- The title of this post is false and misleading. It should have hit RKS between the eyes. Nowhere in the article does Chancellor Merkel say that Germany willMessage 1 of 131 , Sep 25, 2010View Source
The title of this post is false and misleading. It should have hit RKS between the eyes.
Nowhere in the article does Chancellor Merkel say that Germany will become an Islamic State.
To put a bit of perspective on the subject here are a few figures from Wikipedia:
According to organizational reportings based on projections in 2008 about 34.1% Germans have no registered religious denomination. According to a poll by Der Spiegel magazine, only 45% believe in God, and just a quarter in Jesus Christ.
Christianity is the largest religion in Germany, with around 49.4 million adherents (62.8%) in 2008 of which 24.5 million are Protestants (29.9%) belonging to the EKD and 24.9 million are Catholics (30.0%) in 2008, the remainder belong to small denominations (each (considerably ) less than 0,5 % of the German population). The second largest religion is Islam with an estimated 3.8 to 4.3 million adherents (4.6 to 5.2%) followed by Buddhism and Judaism, both with around 200,000 adherents (c. 0.25%). Hinduism has some 90,000 adherents (0.1%) and Sikhism 75,000 (0.09%). All other religious communities in Germany have fewer than 50,000 (or less than 0.05%) adherents.
artemistroy a écrit :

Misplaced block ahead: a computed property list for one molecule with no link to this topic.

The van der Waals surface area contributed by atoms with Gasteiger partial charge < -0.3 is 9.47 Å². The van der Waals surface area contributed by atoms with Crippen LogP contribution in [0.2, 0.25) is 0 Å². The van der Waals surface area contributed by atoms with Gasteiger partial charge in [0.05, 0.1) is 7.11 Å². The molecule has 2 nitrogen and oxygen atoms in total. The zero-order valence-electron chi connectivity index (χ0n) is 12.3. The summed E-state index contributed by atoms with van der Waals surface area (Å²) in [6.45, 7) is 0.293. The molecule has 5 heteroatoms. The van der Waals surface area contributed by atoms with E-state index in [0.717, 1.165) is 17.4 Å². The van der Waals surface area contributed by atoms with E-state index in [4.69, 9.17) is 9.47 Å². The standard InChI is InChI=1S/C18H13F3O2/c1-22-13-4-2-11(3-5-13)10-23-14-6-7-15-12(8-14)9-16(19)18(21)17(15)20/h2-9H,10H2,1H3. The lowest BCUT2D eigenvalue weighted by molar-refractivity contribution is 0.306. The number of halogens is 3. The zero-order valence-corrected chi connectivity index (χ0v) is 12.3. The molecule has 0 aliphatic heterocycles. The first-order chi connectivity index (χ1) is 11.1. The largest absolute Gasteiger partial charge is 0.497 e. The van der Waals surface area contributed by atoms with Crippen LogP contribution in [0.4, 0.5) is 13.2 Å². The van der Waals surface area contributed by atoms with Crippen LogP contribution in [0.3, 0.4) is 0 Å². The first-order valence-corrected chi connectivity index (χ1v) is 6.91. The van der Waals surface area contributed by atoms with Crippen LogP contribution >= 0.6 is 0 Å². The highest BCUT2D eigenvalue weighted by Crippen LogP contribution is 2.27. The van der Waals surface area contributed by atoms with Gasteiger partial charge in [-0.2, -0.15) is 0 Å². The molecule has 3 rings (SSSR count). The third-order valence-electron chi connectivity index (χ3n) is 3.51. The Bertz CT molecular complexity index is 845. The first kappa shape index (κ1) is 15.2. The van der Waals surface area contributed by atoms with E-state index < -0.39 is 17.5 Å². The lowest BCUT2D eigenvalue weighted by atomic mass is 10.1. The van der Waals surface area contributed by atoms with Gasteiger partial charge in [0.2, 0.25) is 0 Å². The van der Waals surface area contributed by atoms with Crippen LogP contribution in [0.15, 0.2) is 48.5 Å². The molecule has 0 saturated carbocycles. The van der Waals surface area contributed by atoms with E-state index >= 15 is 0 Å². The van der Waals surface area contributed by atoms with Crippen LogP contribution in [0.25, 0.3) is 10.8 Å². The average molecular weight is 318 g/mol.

Date: September 23, 2010 12:04:33 AM EDT (CA) Subject: Germany Will Become Islamic State, Says Chancellor Merkel Germany Will Become Islamic State, Says Chancellor MerkelSeptember 22, 2010 - Paul Williams, PhD Chancellor Angela Merkel said that Germans have failed to grasp how Muslim immigration has transformed their country and will have to come to terms with more mosques than churches throughout the countryside, according to the Frankfurter Allgemeine Zeitung daily. "Our country is going to carry on changing, and integration is also a task for the society taking up the task of dealing with immigrants," Ms. Merkel told the daily newspaper. "For years we've been deceiving ourselves about this. Mosques, for example, are going to be a more prominent part of our cities than they were before." Germany, with a population of 4-5 million Muslims, has been divided in recent weeks by a debate over remarks by the Bundesbank's Thilo Sarrazin, who argued Turkish and Arab immigrants were failing to integrate and were swamping Germany with a higher birth rate. The Chancellor's remarks represent the first official acknowledgement that Germany, like other European countries, is destined to become a stronghold of Islam. She has admitted that the country will soon become a stronghold. In France, 30% of children age 20 years and below are Muslims. The ratio in Paris and Marseille has soared to 45%. In southern France, there are more mosques than churches. The situation within the United Kingdom is not much different. In the last 30 years, the Muslim population there has climbed from 82,000 to 2.5 million. Presently, there are over 1000 mosques throughout Great Britain - - many of which were converted from churches. In Belgium, 50% of the newborns are Muslims and reportedly its Islamic population hovers around 25%. A similar statistic holds true for The Netherlands. It's the same story in Russia where one in five inhabitants is a Muslim. Muammar Gaddafi recently stated that "There are signs that Allah will grant victory to Islam in Europe without sword, without gun, without conquest. We don't need terrorists; we don't need homicide bombers. The 50 plus million Muslims (in Europe) will turn it into the Muslim Continent within a few decades." The numbers support him. FamilySecurityMatters.org Contributing Editor Paul L. Williams, Ph.D., is the author of The Day of Islam: The Annihilation of America and the Western World, The Al Qaeda Connection, and other best-selling books. He is a frequent guest on such national news networks as ABC News, CBS News, Fox News, MSNBC, and NPR. Visit his website at http://thelastcrusade.org/. ------------------------------------ Yahoo! Groups Links <*> To visit your group on the web, go to: http://groups.yahoo.com/group/evolutionary-psychology/ <*> Your email settings: Individual Email | Traditional <*> To change settings online go to: http://groups.yahoo.com/group/evolutionary-psychology/join (Yahoo! ID required) <*> To change settings via email: firstname.lastname@example.org email@example.com <*> To unsubscribe from this group, send an email to: firstname.lastname@example.org <*> Your use of Yahoo! Groups is subject to: http://docs.yahoo.com/info/terms/